I’m looking for some special Science Fiction

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This topic contains 29 replies, has 14 voices, and was last updated by  Jaissatrea 9 years ago.

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  • #332296

    MAndrewSprong
    Participant
  • #554704

    MAndrewSprong
    Participant

    Hello! Thanks for reading this. Then again you may just compulsively read everything. That probably takes awhile. Go you. Remember to break for snacks. ANYhow~

    I need help. (That narrows it down) I’m writing my first book blah blah blah NOT THE POINT. A lot of, uh, MOST of the workshop-ish books I’m reading recommend that I look into novels similar to what I have in mind to see current trends and scout possible publishers. I love that advice. I’m just not having any luck. Ugh, I could go on forever about this.

    I looked around at Barnes & Noble but they failed me utterly. The Fantasy and Sci-Fi New Arrivals bookcase consisted of about twenty novels about magic and two sci-fi books… one of them another Dune release. Don’t get me wrong- I love magic. I’m writing sci-fi though, so you can see why I wasn’t looking for swords and sorcery… this time. Oh geez… forgive me, I’ll trim this down as best I can. I talk a lot. Bear with me.

    I’m sure someone has written something similar to what I am, and recently. That’s… not even a question. I know this. I just don’t know what book and who wrote it. I don’t know much of anything. I’m looking. Heck yeah I’m looking, but the only thing I’ve bought lately did not turn out well. I don’t want to badmouth a book I didn’t even read a hundred pages in, but… wow. I’m getting off-track again.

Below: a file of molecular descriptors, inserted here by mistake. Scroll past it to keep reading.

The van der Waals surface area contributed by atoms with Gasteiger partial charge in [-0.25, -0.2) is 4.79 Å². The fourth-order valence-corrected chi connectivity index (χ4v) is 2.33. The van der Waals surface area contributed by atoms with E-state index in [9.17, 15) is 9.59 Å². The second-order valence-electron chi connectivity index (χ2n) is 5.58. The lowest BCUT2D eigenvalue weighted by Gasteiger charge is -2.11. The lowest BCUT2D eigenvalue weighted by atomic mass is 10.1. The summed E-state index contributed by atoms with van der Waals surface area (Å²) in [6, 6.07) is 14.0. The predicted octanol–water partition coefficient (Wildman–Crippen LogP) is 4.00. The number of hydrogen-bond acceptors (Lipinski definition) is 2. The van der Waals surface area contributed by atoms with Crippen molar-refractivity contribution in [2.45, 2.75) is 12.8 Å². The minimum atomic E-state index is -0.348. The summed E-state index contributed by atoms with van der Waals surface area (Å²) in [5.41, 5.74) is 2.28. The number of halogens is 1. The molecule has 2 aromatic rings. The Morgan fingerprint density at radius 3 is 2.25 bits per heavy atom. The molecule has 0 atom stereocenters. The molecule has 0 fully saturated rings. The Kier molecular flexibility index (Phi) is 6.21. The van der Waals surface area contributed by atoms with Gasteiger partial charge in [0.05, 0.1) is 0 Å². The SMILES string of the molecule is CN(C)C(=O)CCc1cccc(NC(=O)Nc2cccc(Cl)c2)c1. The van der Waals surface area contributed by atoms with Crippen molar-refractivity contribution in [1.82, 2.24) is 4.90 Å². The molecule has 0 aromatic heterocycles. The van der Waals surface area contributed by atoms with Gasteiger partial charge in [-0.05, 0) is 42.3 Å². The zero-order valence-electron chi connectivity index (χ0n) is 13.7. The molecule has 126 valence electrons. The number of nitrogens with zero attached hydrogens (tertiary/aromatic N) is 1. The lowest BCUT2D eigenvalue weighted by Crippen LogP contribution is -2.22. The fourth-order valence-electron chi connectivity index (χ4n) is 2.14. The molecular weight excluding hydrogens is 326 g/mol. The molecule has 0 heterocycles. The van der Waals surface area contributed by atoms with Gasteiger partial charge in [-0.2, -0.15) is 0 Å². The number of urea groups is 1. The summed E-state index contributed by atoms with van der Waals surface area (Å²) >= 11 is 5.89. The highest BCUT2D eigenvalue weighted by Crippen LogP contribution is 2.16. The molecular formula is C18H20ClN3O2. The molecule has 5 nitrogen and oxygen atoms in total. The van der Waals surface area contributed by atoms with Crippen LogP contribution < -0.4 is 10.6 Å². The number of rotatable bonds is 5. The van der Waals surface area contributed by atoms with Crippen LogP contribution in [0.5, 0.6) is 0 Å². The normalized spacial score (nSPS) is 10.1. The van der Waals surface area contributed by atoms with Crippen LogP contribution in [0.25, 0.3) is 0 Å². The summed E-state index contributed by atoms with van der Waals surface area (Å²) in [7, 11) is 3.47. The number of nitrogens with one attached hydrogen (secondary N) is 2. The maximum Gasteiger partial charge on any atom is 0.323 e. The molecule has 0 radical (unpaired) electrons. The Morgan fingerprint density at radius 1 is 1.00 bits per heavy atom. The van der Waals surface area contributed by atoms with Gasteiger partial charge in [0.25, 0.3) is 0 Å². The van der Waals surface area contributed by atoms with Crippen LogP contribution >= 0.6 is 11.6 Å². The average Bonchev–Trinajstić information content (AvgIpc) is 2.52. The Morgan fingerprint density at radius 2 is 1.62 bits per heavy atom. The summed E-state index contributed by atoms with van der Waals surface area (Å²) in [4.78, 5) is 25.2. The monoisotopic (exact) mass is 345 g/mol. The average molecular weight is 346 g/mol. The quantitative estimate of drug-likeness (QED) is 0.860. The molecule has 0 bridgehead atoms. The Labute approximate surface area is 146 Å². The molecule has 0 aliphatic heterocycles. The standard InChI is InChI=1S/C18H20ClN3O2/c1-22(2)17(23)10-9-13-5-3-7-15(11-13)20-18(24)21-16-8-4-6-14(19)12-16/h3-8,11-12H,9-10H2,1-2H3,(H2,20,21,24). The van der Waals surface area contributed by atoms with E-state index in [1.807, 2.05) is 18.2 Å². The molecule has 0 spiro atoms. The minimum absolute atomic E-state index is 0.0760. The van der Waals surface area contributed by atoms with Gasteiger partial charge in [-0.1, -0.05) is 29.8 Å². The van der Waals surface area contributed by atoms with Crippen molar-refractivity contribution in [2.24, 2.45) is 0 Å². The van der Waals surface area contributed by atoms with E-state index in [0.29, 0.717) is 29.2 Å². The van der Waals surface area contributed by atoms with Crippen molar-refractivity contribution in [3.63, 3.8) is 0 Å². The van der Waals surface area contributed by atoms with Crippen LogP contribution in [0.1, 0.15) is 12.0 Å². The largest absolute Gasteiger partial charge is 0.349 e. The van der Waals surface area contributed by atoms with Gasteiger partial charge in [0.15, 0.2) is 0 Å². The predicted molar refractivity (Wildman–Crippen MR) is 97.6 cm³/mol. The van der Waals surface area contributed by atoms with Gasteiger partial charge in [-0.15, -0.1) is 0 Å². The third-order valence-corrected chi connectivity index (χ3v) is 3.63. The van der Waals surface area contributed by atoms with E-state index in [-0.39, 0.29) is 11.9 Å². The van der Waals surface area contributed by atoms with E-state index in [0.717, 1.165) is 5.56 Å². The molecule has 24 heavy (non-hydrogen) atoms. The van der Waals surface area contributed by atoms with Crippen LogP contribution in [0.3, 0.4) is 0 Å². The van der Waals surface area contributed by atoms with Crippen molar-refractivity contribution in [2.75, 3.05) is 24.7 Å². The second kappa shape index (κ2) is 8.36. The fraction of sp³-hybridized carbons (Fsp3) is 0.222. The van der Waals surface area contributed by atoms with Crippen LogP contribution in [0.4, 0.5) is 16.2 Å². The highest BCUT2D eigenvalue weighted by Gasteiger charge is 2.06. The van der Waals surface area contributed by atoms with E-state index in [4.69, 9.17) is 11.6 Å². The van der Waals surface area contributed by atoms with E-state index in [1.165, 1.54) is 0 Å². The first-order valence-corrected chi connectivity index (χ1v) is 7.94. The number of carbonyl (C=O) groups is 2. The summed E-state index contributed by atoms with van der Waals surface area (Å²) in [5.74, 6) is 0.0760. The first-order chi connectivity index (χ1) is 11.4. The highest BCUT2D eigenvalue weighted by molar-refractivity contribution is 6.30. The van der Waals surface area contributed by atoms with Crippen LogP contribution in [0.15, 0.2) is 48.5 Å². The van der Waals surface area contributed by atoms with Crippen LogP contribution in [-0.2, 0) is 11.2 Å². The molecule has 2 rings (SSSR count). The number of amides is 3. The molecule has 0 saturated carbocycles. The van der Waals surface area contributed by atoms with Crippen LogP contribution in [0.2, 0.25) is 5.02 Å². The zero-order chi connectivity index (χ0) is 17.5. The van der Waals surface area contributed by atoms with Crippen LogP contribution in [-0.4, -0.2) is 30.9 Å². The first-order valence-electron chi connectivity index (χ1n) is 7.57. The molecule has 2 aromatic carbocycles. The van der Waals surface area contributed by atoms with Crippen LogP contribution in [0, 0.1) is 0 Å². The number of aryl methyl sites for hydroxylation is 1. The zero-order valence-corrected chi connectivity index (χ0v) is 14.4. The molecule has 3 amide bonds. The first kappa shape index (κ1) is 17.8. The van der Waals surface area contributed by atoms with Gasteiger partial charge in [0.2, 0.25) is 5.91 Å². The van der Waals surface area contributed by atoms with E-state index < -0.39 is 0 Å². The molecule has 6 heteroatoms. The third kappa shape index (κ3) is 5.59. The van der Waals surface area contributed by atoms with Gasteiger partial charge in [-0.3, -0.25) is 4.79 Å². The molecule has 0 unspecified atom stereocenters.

>>SKIP DOWN HERE IF YOU WANT TO BYPASS MY RAMBLING, NO ONE WILL BLAME YOU.<<

    If you lovely people could help me, I’m looking for a sci-fi book with strong… I guess you’d call it characterization? Pretty well-developed, memorable people. A decent amount of action preferably- I’d like some romance. Basically what I have in mind has some stuff in common with the Space Opera… genre (if you can force me to call it that) but I’m not shooting for anything resembling, say, Star Wars. Hells no.

    If you’ve read any good sci-fi made in the last few years that stood out, had something unusual and fun… tell me please? I wish I could give you a better idea. Uh… about the closest any book has come to what I have in mind (that I’ve read) is Eoin Colfer’s “The Supernaturalist”. My content is aimed at an older audience, but that’s the most similar thing to my own ideas I’ve read. I’m sure there are closer novels and that’s why I need your help. Searches on my own have not yielded great results. Please see what you can do. I’ll keep looking, obviously.

    I would like strong characters I can get behind. An ending that at least makes me think, even if it ended bittersweet for some reason. I love intense action but I also like love stories in just about everything I read or watch. I know I can’t have everything. (Duh) But if something you read hit a few of these notes, and you thought it was good, tell me about it, you know?